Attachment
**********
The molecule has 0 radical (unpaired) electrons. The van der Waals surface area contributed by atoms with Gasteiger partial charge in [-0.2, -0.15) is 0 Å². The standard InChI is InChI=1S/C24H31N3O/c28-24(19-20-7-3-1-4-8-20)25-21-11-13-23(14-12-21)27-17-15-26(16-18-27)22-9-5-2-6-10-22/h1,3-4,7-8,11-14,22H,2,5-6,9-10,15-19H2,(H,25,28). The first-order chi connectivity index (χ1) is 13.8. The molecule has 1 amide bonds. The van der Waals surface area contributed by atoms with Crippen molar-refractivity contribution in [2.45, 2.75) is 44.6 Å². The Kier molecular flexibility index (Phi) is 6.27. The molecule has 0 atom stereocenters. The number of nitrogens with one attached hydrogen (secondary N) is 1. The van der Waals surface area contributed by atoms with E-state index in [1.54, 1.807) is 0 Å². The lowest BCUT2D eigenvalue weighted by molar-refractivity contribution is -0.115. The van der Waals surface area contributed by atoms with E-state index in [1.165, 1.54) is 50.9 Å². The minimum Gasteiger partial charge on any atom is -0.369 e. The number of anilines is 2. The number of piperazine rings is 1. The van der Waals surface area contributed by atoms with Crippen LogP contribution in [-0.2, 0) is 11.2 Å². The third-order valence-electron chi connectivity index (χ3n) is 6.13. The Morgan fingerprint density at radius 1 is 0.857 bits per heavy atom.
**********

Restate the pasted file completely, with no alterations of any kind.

The molecule has 0 radical (unpaired) electrons. The van der Waals surface area contributed by atoms with Gasteiger partial charge in [-0.2, -0.15) is 0 Å². The standard InChI is InChI=1S/C24H31N3O/c28-24(19-20-7-3-1-4-8-20)25-21-11-13-23(14-12-21)27-17-15-26(16-18-27)22-9-5-2-6-10-22/h1,3-4,7-8,11-14,22H,2,5-6,9-10,15-19H2,(H,25,28). The first-order chi connectivity index (χ1) is 13.8. The molecule has 1 amide bonds. The van der Waals surface area contributed by atoms with Crippen molar-refractivity contribution in [2.45, 2.75) is 44.6 Å². The Kier molecular flexibility index (Phi) is 6.27. The molecule has 0 atom stereocenters. The number of nitrogens with one attached hydrogen (secondary N) is 1. The van der Waals surface area contributed by atoms with E-state index in [1.54, 1.807) is 0 Å². The lowest BCUT2D eigenvalue weighted by molar-refractivity contribution is -0.115. The van der Waals surface area contributed by atoms with E-state index in [1.165, 1.54) is 50.9 Å². The minimum Gasteiger partial charge on any atom is -0.369 e. The number of anilines is 2. The number of piperazine rings is 1. The van der Waals surface area contributed by atoms with Crippen LogP contribution in [-0.2, 0) is 11.2 Å². The third-order valence-electron chi connectivity index (χ3n) is 6.13. The Morgan fingerprint density at radius 1 is 0.857 bits per heavy atom.